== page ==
After iron, the next most essential trace element in the body is zinc. The term "essential trace element" indicates that our body does not produce zinc on its own and for its daily supply we should consume foods rich in this trace element. There are different forms of zinc such as picolinate, gluconate, acetate and sulfate. Zinc picolinate
it is better absorbed, from the intestine, than the other forms.
Zinc is found in all tissues of the body and the places where it is mainly stored is the prostate, while 60% is found in muscle tissue, 30% in bones, and 6% in skin, hair and nails.

1. Synthesis of DNA
One of the main mechanisms in which zinc is involved is in the synthesis of DNA, which is why every cell in the body needs zinc in order to repair its damage, carry out its functions and develop properly.
2. Insulin production
It also participates as a component in many enzymatic processes that are necessary for the binding of insulin to cells. In this way, instead of being stored as fat, glucose is used as fuel to produce energy, improve carbohydrate digestion and balance blood sugar. It helps to avoid
complications of diabetes such as slow wound healing and vision problems. Reduced levels of zinc are often seen in people with diabetes.
3. Zinc and thyroid
Zinc contributes to the functioning of the thyroid gland by helping to convert T4 to T3. Together with copper and selenium, they improve the metabolism and digestion of carbohydrates.
4. Hormone production
It is necessary for the hormones of the reproductive system, estrogen and progesterone, and together with magnesium normalizes menstruation, reduces pain and excessive bleeding.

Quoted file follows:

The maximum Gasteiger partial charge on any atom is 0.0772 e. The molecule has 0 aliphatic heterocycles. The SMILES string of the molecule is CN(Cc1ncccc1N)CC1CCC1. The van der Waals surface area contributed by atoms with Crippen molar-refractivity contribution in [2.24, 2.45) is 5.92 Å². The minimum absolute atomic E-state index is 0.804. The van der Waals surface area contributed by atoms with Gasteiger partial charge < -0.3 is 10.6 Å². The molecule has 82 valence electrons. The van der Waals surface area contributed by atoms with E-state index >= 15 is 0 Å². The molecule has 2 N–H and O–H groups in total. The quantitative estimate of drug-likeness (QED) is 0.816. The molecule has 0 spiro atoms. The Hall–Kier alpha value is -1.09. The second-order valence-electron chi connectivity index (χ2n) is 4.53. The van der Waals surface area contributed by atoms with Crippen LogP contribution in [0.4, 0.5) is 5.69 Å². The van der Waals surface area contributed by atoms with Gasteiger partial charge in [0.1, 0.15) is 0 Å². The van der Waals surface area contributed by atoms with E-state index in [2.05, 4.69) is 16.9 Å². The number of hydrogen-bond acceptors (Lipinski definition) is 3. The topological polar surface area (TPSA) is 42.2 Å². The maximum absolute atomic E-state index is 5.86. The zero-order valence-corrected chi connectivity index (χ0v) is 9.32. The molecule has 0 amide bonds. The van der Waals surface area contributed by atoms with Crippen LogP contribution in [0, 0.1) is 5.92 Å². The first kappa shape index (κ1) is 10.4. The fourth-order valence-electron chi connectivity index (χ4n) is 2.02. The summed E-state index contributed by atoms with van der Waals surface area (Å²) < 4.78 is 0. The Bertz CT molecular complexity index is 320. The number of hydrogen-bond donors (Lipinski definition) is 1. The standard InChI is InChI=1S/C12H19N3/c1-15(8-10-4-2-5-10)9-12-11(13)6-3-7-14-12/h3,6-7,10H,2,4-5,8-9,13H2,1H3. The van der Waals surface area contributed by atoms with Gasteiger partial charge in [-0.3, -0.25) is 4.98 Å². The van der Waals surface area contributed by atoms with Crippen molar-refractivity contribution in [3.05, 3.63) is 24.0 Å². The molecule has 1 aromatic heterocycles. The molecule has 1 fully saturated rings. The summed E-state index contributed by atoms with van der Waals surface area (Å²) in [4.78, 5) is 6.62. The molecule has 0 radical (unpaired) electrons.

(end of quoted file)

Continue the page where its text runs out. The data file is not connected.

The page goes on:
5. Skin improvement (hair loss, thin nails, acne)
6% of the zinc found in our body is stored in the skin. Zinc is found in the production mechanism of collagen, the protein that makes up connective tissue. Thus the stabilization of the hair, the thickening of the nails, ulcers and significantly improves the appearance of acne.
6. Antioxidant and anti-inflammatory agent – ​​Strong immunity
It works together with vitamin C to protect cells from oxidative stress brought on by a demanding modern lifestyle. In this way, it strengthens the body's defenses. Zinc is even involved in the production of prostaglandins, which are produced to act in the most distant areas of the body, as a means of repair, when the body receives the message that there is a damage such as e.g. inflammation.
Among other things, prostaglandins also regulate blood pressure.

Foods rich in zinc:
- Pumpkin seed
-Sesame / Tahini
-Sunflower seeds
-Wheat germ
- Tofu
- Lentils
- Hummus
-Hemp seeds
- Chia seeds
- Wild rice
- Quinoa
- Black beans
- Asparagus

Zinc deficiency is common even in developed countries. The most common causes are the following:
– Insufficient consumption of foods containing zinc
– Increased consumption of foods containing plant fiber
– Stomach and intestinal disorders that make digestion difficult
– Increased daily loss of zinc due to exercise, sweating
– Abuse of smoking and drinking alcohol
– Stress and frequent illnesses

Phytic acid, which is abundant in whole grains and vegetables, when consumed in excess, interferes with zinc absorption.
Competitive action with zinc, they present a group of chemical elements such as copper, iron and calcium. Excess copper reduces the bioavailability of zinc. On the other hand, excessive consumption of zinc can be one of the causes for low iron indicators in the blood.

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